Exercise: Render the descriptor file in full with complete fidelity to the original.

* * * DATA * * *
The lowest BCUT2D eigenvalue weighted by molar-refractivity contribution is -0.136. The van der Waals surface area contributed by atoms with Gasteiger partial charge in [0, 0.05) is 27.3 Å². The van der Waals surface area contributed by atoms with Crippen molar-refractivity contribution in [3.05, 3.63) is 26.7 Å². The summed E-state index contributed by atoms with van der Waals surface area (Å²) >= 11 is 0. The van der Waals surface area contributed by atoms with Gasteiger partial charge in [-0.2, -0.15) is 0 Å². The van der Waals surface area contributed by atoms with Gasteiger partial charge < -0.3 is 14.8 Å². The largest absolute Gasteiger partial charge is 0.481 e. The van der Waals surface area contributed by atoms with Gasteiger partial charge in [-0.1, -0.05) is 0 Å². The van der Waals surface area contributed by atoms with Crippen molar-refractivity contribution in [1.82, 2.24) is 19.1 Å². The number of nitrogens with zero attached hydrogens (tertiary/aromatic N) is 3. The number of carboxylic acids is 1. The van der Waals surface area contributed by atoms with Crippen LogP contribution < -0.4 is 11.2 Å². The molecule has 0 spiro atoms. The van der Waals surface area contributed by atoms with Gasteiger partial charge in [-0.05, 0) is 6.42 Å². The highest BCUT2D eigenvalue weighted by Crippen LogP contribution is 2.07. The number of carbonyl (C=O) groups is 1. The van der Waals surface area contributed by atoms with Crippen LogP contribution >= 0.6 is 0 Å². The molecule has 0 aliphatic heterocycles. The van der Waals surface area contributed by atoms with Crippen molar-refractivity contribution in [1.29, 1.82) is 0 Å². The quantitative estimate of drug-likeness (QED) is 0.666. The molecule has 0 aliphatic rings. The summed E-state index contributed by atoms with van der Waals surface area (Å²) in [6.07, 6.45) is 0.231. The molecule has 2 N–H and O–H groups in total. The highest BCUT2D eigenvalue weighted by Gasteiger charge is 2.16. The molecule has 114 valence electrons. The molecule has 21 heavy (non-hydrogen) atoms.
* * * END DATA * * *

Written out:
The lowest BCUT2D eigenvalue weighted by molar-refractivity contribution is -0.136. The van der Waals surface area contributed by atoms with Gasteiger partial charge in [0, 0.05) is 27.3 Å². The van der Waals surface area contributed by atoms with Crippen molar-refractivity contribution in [3.05, 3.63) is 26.7 Å². The summed E-state index contributed by atoms with van der Waals surface area (Å²) >= 11 is 0. The van der Waals surface area contributed by atoms with Gasteiger partial charge in [-0.2, -0.15) is 0 Å². The van der Waals surface area contributed by atoms with Gasteiger partial charge < -0.3 is 14.8 Å². The largest absolute Gasteiger partial charge is 0.481 e. The van der Waals surface area contributed by atoms with Gasteiger partial charge in [-0.1, -0.05) is 0 Å². The van der Waals surface area contributed by atoms with Crippen molar-refractivity contribution in [1.82, 2.24) is 19.1 Å². The number of nitrogens with zero attached hydrogens (tertiary/aromatic N) is 3. The number of carboxylic acids is 1. The van der Waals surface area contributed by atoms with Crippen LogP contribution < -0.4 is 11.2 Å². The molecule has 0 spiro atoms. The van der Waals surface area contributed by atoms with Gasteiger partial charge in [-0.05, 0) is 6.42 Å². The highest BCUT2D eigenvalue weighted by Crippen LogP contribution is 2.07. The number of carbonyl (C=O) groups is 1. The van der Waals surface area contributed by atoms with Crippen LogP contribution >= 0.6 is 0 Å². The molecule has 0 aliphatic heterocycles. The van der Waals surface area contributed by atoms with Crippen molar-refractivity contribution in [1.29, 1.82) is 0 Å². The quantitative estimate of drug-likeness (QED) is 0.666. The molecule has 0 aliphatic rings. The summed E-state index contributed by atoms with van der Waals surface area (Å²) in [6.07, 6.45) is 0.231. The molecule has 2 N–H and O–H groups in total. The highest BCUT2D eigenvalue weighted by Gasteiger charge is 2.16. The molecule has 114 valence electrons. The molecule has 21 heavy (non-hydrogen) atoms.